1. What is posterior cortical atrophy?
2. Differences to typical Alzheimer's disease
4. Getting a diagnosis
6. Later stages of the disease
8. Supporting people with posterior cortical atrophy
9. Download this information
What is posterior cortical atrophy?
Posterior cortical atrophy (PCA) is a progressive degenerative condition involving the loss and dysfunction of brain cells particularly at the back (posterior) of the brain. In the vast majority of cases, this loss of brain cells is associated with the same pathological brain changes seen in typical Alzheimer’s disease, namely amyloid plaques and neurofibrillary tangles. In other words, posterior cortical atrophy is most usually considered to be an unusual or atypical variant of Alzheimer’s disease.
Differences to typical Alzheimer’s disease
Despite being caused by the same disease process, the effects of posterior cortical atrophy and typical Alzheimer’s disease upon the behaviour, thought processes and skills of individuals with each condition are very different. Typical Alzheimer’s disease is most commonly associated with deterioration in memory, language, perception and a host of other skills and abilities. By contrast, individuals with posterior cortical atrophy tend to have well preserved memory and language but instead show a progressive, dramatic and relatively selective decline in vision and/or literacy skills such as spelling, writing and arithmetic. The reason for this marked distinction between posterior cortical atrophy and typical Alzheimer’s disease is that the distribution of the disease in the brain is different; in typical Alzheimer’s disease, disease-related changes are evident across most brain areas, whereas in posterior cortical atrophy the changes are restricted to or focused upon the rear of the brain and so initially only the skills which those brain areas normally support are affected.
The most common problem first noticed by individuals with posterior cortical atrophy is with vision. Quite understandably, this leads many people to consult their optician, but in fact the visual problems experienced are not related to the eye. Rather, the problems stem from the difficulty the affected brain has with interpreting the information sent to it by the healthy eyes. The precise nature of the visual problems experienced may vary widely but often include difficulty with some or all of the following:
- recognising objects in pictures (for example household items in a catalogue, especially if the pictures were taken from obscure angles or the picture is incomplete)
- recognising faces (for example TV characters, friends, relatives)
- appreciating the spatial location of objects around them (for example missing when reaching out to pick something up, finding it hard to press the correct numbers on a telephone, not seeing something you are looking for when it is right in front of you)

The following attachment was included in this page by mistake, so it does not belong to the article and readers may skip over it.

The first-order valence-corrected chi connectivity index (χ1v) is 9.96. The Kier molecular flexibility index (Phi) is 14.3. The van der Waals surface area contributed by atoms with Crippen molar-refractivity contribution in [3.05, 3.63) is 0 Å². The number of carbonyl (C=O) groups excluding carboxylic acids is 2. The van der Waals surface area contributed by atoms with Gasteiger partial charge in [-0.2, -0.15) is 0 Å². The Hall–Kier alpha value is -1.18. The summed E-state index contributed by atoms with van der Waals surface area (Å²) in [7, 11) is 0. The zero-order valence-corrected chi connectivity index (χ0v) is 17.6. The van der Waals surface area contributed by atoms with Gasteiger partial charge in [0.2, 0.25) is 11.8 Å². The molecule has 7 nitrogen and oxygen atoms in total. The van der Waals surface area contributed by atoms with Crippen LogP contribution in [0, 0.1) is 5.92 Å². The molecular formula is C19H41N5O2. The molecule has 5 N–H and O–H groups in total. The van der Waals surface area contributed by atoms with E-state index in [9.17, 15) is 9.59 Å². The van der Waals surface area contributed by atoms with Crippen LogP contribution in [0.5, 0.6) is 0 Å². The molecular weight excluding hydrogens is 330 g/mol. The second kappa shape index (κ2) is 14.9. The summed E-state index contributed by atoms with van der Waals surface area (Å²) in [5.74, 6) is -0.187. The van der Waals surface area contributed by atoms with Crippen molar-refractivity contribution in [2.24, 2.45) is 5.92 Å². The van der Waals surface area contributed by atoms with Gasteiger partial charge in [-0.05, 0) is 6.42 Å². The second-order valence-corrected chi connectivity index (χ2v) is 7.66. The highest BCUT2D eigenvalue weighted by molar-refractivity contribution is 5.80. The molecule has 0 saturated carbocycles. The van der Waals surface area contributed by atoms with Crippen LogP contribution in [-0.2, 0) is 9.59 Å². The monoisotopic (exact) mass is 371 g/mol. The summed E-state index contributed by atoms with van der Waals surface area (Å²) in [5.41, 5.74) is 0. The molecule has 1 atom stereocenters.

- judging distances (for example when driving, when descending stairs).
- judging the speed of moving traffic
- perceiving movement among things which are stationary
- following the text when trying to read a book or newspaper, causing one to miss some lines of text or to read others twice
- reading particular words, finding that letters appear to move around or become superimposed over one another
- reading certain types of text (for example large print such as newspaper headlines, handwritten notes)
- experiencing objects as having an unusual colour
- experiencing increased sensitivity to bright light or shiny surfaces
- seeing clearly, experiencing double vision
- seeing clearly, feeling that one eyes are jerking around or not completely under one’s control.
However, vision is not the primary or only area of difficulty for everyone with posterior cortical atrophy. Skills such as literacy, numeracy, and the ability to make skilled movements may also be affected. Such difficulties may be experienced in the following ways:
- problems recalling the exact spelling of words
- difficulties with handwriting
- difficulties with remembering the shape or name of particular letters or numbers
- slowness and difficulty with mental arithmetic
- problems dealing with money and small change
- awkwardness making gestures (e.g. waving, thumbs up)
- difficulties with using particular tools, kitchenware or implements (e.g. cutlery, scissors, glasses)
- problems with dressing and clothing (partly related to difficulties with visual perception).
Posterior cortical atrophy can affect people in different ways initially. In some instances, the disease affects both sides of the brain equally, leading to a combination of many of the symptoms described above. For other people, the disease affects one particular brain area earlier or more significantly; as a result, problems with spelling and writing for example might be the first sign of the condition with vision relatively unaffected, whereas as for others, difficulties in seeing where objects are might be the initial symptom.
Getting a diagnosis
Posterior cortical atrophy tends to affect people at an earlier age than typical Alzheimer’s disease, with individuals often being in their mid-fifties or early sixties at the time of their first symptoms. However, it can also affect older people. The first signs are often subtle symptoms which may be difficult for the person experiencing them to explain. Individuals with early visual complaints are typically referred to opticians and eye specialists before referral to a neurologist. However, as mentioned earlier, other selective problems with spelling, numeracy and learned motor skills have also been reported. Even once an appropriate referral has been made, it may take some time before the diagnosis is made formally. Understandably, patients may feel frustrated by the time of diagnosis, typically one to three years from the onset of symptoms.